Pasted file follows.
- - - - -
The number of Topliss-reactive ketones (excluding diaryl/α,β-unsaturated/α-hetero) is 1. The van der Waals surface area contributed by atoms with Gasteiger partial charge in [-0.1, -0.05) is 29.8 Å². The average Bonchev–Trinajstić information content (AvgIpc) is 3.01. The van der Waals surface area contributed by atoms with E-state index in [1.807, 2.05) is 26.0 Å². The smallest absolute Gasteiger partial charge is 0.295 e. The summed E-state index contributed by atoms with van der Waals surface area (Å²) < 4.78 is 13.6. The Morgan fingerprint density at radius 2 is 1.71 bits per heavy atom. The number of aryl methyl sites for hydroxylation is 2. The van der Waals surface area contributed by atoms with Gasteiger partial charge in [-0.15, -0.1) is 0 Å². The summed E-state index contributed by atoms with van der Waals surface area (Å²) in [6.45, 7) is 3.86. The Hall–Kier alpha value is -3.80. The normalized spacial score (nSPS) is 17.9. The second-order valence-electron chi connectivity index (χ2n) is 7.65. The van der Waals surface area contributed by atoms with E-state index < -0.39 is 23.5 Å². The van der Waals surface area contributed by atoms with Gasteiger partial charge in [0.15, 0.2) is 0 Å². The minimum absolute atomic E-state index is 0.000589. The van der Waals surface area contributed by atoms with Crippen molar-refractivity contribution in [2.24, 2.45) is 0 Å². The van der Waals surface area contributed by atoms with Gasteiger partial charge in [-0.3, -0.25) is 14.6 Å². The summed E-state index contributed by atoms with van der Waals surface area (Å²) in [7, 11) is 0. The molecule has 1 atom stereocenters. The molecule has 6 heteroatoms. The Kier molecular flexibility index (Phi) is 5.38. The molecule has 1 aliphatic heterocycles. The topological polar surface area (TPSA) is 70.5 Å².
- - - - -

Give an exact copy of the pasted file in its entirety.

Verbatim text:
The number of Topliss-reactive ketones (excluding diaryl/α,β-unsaturated/α-hetero) is 1. The van der Waals surface area contributed by atoms with Gasteiger partial charge in [-0.1, -0.05) is 29.8 Å². The average Bonchev–Trinajstić information content (AvgIpc) is 3.01. The van der Waals surface area contributed by atoms with E-state index in [1.807, 2.05) is 26.0 Å². The smallest absolute Gasteiger partial charge is 0.295 e. The summed E-state index contributed by atoms with van der Waals surface area (Å²) < 4.78 is 13.6. The Morgan fingerprint density at radius 2 is 1.71 bits per heavy atom. The number of aryl methyl sites for hydroxylation is 2. The van der Waals surface area contributed by atoms with Gasteiger partial charge in [-0.15, -0.1) is 0 Å². The summed E-state index contributed by atoms with van der Waals surface area (Å²) in [6.45, 7) is 3.86. The Hall–Kier alpha value is -3.80. The normalized spacial score (nSPS) is 17.9. The second-order valence-electron chi connectivity index (χ2n) is 7.65. The van der Waals surface area contributed by atoms with E-state index < -0.39 is 23.5 Å². The van der Waals surface area contributed by atoms with Gasteiger partial charge in [0.15, 0.2) is 0 Å². The minimum absolute atomic E-state index is 0.000589. The van der Waals surface area contributed by atoms with Crippen molar-refractivity contribution in [2.24, 2.45) is 0 Å². The van der Waals surface area contributed by atoms with Gasteiger partial charge in [-0.3, -0.25) is 14.6 Å². The summed E-state index contributed by atoms with van der Waals surface area (Å²) in [7, 11) is 0. The molecule has 1 atom stereocenters. The molecule has 6 heteroatoms. The Kier molecular flexibility index (Phi) is 5.38. The molecule has 1 aliphatic heterocycles. The topological polar surface area (TPSA) is 70.5 Å².